Motherhood Mondays continues today with another Q&A. Since it’s the time of year when parents are filling out school applications and making decisions for the fall, I thought today I would answer reader questions related to schooling.
Q: Do you have advice for choosing a school for children?
For kindergarten and up: If you are going through the process of choosing a school for your child, particularly for kindergarten and up, I want to pass along some great advice someone shared with me: ask to sit in on a class. Maybe not even a kindergarten class but a first or third grade class so you can see what it is really like at the school as students progress. Notice the teaching styles and even little things like what’s on the walls (do you like an elementary classroom with colorful things all over or would your child thrive more in a non-distracting classroom?). You may be able to determine where your child would thrive best if you do this, maybe even more than if you just attend the Open House or a tour. Not all schools will allow this, but it’s worth asking!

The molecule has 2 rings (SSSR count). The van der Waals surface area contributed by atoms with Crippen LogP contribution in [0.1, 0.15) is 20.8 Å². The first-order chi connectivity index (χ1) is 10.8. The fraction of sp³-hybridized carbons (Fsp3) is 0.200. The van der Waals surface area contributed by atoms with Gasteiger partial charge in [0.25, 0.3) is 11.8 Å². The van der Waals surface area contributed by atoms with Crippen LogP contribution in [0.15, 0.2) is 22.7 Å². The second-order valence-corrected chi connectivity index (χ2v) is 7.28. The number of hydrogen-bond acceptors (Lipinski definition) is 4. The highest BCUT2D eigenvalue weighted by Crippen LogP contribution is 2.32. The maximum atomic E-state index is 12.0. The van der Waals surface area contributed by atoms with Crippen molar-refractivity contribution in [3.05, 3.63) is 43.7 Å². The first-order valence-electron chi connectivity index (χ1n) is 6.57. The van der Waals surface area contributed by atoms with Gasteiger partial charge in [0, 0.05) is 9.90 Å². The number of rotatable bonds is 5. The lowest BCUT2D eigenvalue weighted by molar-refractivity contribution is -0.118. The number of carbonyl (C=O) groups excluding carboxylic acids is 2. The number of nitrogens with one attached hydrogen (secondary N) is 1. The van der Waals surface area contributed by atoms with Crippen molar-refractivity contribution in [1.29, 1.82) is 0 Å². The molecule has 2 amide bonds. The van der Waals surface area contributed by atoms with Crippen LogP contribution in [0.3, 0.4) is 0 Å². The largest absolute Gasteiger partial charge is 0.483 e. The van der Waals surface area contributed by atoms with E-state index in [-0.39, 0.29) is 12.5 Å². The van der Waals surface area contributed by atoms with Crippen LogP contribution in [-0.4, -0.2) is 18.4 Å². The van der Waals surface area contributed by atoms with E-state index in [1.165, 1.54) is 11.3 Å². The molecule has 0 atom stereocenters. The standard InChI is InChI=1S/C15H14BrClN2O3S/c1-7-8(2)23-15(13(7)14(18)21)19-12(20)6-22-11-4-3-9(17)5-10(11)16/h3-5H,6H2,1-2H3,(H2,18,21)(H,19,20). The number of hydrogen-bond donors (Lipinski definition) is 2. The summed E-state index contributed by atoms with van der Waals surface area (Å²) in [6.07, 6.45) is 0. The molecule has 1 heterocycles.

For preschools: I would be hesitant to put my child in a preschool that put too much pressure on their students and expected them to do things that preschoolers shouldn’t be expected to developmentally do. It seems so many preschools these days are focused on prepping children for kindergarten (and getting into the right private schools) instead of encouraging curiosity, play, imagination, and a love of nature. Now that I have a middle schooler I have NO regrets about putting a priority on these things well through kindergarten. There will be plenty of years of studying (they will learn to read someday, I promise!) so I urge you to take the academic pressure off your young children. And if you choose to do preschool, find one that lets children be children for a little longer.
Q: What do you wish you could go back tell yoursel as a first time mom about schooling?